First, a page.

Interestingly, the selection of street food options that have hit pavements all over the Philippines since pre-Covid times attests to the cultural diversity and culinary skills honed by Pinoys. Franchise food carts and trucks or home-based ventures were born from innovation, and their operators continue to pivot and move where the customers are.
Indeed, the entrepreneurial spirit is certainly alive and kicking. This is illustrated by the Noy Maki franchise venture.
Starting a Japanese-style food truck, cart, kiosk, or home-based takoyaki-sushi-ramen business makes good business sense. To really last in the business, though, quality standards must be upheld. Food cart/truck operators need to maintain sanitation, and also deal with the fierce competition for customers. At the end of the day, quality, taste, and customer service add up to a winning venture.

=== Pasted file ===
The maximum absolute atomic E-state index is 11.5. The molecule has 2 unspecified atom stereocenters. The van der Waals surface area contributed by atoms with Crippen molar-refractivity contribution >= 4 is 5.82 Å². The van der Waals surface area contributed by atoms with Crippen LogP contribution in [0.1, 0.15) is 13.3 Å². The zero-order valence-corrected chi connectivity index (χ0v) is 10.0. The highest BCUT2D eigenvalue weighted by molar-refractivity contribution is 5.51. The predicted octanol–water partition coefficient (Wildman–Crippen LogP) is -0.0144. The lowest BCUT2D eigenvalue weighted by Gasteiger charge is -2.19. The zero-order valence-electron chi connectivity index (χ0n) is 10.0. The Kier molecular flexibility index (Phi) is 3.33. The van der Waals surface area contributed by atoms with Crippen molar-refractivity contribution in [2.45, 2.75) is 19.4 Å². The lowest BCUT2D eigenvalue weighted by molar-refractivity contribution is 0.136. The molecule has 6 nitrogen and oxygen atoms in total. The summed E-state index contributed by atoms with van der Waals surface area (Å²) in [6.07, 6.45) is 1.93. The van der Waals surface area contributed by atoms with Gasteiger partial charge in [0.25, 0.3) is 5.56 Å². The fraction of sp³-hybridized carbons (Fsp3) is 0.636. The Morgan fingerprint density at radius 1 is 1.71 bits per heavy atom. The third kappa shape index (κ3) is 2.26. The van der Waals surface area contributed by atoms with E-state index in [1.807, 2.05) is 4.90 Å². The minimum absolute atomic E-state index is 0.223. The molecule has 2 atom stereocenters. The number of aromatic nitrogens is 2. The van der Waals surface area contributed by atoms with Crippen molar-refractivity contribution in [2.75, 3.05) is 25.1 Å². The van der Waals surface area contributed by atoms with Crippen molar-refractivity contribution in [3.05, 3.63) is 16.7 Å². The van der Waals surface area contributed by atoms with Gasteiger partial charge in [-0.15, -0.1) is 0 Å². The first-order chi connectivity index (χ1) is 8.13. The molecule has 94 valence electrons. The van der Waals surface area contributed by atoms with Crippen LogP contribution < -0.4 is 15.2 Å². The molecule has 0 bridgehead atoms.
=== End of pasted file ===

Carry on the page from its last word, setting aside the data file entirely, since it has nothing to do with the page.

The franchise operator also needs to be ready to invest time and secure some financing. A business or franchise loan can be a big help, and can avert continually dipping into one’s personal savings. Partnering with peer-to-peer funding platform Blend.ph opens up ‘opportunity’ for a potential income stream.
To turn your dream food cart business into a reality, visit https://blend.ph/franchise-loan/. With the cooperation of new funding partners, the peer-to-peer lender is now able to speed up processing of qualified small business borrowers.